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Thoughts and Commentary on Today's ReadingThere are two purposes for which any of us exist: 1) to be saved, 2) to help others find Salvation also - this is the Work we are all called to do for the service of the House of Yahweh. When David spoke with his son, Solomon, about God's Calling for him to build His Temple, David gave Solomon a powerful promise and blessing - one which applies to each of us today:
1 Chronicles 28:20 "And David said to Solomon his son, Be strong and of good courage, and do it: fear not, nor be dismayed: for Yahweh God, even my God, will be with thee; He will not fail thee, nor forsake thee, until thou hast finished all the Work for the service of the House of Yahweh."It is difficult, tiring and trying at times, to "Work for the service of the House of Yahweh." We do not labor to build a literal temple, rather, we labor to build up His spiritual House by strengthening and encouraging others in faithfulness in the Body of Christ.
To us, serving Him according to His Calling, comes the promise that Yahweh will be with us. He will not fail or forsake us. And no mission assignment or ministry Calling is too hard for us - when accomplished under the unction of His Spirit and power!
For example, I think of the story called Peace Child, written by Don Richardson. If ever there was an impossible mission assignment, it was this one!
As Wikipedia explains, Don Richardson is a Canadian Christian missionary, teacher, author and international speaker who worked among the tribal people of Western New Guinea, Indonesia. Richardson explains in his writings that, hidden among tribal cultures, there are practices or understandings, which he calls "redemptive analogies", which can be used to illustrate the meaning of the Christian Gospel, and help even savages to understand and accept the Sacrifice of Yahshua.
In 1962, Don, his wife Carol, and their seven-month-old baby went to work among the Sawi tribe in what was then Dutch New Guinea. The Sawi were known to be cannibalistic headhunters. Living with them in virtual isolation from the modern world involved exposure to malaria, dysentery, and hepatitis, as well as the threat of violence.
Don and his wife sought ways to better the lives of the Sawi people. They especially prayed for a way to introduce these people to Christ. In their new home in the jungle, the Richardsons set about learning the native Sawi language which was daunting in its complexity. There are 19 tenses for every verb! Don was soon able to become proficient in the dialect after a schedule of 8–10 hour daily learning sessions.
But being able to speak the people's language wasn't enough. At first, it seemed to Don that the Sawi people had no ability to appreciate the Gospel story. The Sawi culture admired Judas rather than Christ! One way which a Sawi warrior proved himself superior was by "fattening up" an enemy with "friendship", getting this target person to trust him and let his guard down, and then killing the enemy for his misplaced trust. The greater the betrayal, the greater the coupe!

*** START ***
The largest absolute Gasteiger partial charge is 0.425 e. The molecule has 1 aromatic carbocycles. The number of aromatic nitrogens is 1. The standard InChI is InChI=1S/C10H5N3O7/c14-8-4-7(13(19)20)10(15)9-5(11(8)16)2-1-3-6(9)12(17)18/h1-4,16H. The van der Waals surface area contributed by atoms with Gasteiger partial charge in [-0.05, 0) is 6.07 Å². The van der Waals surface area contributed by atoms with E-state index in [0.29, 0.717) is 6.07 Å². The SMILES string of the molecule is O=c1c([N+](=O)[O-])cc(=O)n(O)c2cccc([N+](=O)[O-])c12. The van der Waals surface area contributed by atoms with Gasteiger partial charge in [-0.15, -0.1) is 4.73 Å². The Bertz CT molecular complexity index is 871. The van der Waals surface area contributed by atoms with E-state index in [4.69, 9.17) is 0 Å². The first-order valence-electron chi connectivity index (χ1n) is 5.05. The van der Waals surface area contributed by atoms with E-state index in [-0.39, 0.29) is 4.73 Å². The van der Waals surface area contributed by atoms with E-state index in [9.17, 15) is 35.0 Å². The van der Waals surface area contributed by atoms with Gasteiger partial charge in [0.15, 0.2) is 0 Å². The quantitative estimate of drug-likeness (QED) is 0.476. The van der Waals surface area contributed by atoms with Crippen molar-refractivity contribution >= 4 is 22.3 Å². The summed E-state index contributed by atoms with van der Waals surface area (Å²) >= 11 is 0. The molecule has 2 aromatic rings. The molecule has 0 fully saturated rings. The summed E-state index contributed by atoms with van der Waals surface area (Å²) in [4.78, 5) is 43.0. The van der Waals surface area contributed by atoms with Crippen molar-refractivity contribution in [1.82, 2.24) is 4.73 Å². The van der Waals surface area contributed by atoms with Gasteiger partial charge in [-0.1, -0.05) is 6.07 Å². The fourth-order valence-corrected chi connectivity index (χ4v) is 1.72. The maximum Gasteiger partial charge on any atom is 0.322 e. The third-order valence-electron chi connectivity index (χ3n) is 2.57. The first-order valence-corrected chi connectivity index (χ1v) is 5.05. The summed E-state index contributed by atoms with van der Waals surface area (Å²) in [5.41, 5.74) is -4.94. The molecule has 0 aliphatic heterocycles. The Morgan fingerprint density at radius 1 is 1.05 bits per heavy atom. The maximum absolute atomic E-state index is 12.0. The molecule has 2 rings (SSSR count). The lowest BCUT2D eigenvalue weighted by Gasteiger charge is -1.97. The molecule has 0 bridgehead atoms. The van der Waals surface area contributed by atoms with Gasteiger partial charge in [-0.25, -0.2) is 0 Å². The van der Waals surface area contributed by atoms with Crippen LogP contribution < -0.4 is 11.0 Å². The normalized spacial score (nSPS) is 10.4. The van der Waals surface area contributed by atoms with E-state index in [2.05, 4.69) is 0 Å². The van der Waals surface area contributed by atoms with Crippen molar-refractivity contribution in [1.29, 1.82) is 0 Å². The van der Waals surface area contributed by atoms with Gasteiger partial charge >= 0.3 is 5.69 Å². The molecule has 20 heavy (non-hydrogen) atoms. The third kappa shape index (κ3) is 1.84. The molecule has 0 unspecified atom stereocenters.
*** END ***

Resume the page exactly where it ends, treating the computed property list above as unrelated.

The poor missionary was at a loss! How could he teach these people about Christ, when He would appear weak to them, having been "counted coupe" upon and having fallen to the "greater" prowess of Judas!
Missionary historian Ruth A. Tucker writes:
As he learned the language and lived with the people, he became more aware of the gulf that separated his Christian worldview from the worldview of the Sawi: "In their eyes, Judas, not Jesus, was the hero of the Gospels, Jesus was just the dupe to be laughed at." Eventually Richardson discovered what he referred to as a Redemptive Analogy that pointed to the Incarnate Christ far more clearly than any biblical passage alone could have done. What he discovered was the Sawi concept of the Peace Child.Three tribal villages were in constant battle at this time. The Richardsons were considering leaving the area, so to keep them there, the Sawi people in the embattled villages came together and decided that they would make peace with their hated enemies. Ceremonies commenced in which young children were exchanged between opposing villages. One man in particular ran toward his enemy's camp and literally gave his son to his hated foe. Observing this, Richardson wrote: "if a man would actually give his own son to his enemies, that man could be trusted!"
Because the child of a warrior from one village had been given to the enemy village to raise, no further bloodshed could be continued between them. In fact, the exchange of such a child was a sacrifice so great that - so long as that child lived (into old age) - never could either tribe betray or attack one another. This child was called "the peace child".
After witnessing the dramatic and tearful (the poor mother was wailing at the top of her lungs) exchange of a peace child, Don realized that Yahweh, in His wisdom, and already influenced this savage culture - putting the seeds of the Gospel story into their way of life, so that the Messiah could be received and appreciated.
Don gathered the villagers together and told them the story of Heaven's Peace Child - Yahshua - who was given to God's enemies (sinful mankind) to be raised in their village (earth). Don praised God that indeed He hadn't forsaken him! Yahweh blessed His missionary with the very key needed to present Christ to these people!
Following this event many villagers converted to Christianity, a translation of the New Testament in Sawi was published, and nearly 2,500 Sawi patients were treated by Carol (who was a nurse).
So what assignment or challenge are you up against today? Yahweh's Promise is meant for you:
1 Chronicles 28:20 "...Be strong and of good courage, and do it: fear not, nor be dismayed: for Yahweh God, even my God, will be with thee; He will not fail thee, nor forsake thee, until thou hast finished all the Work for the service of the House of Yahweh."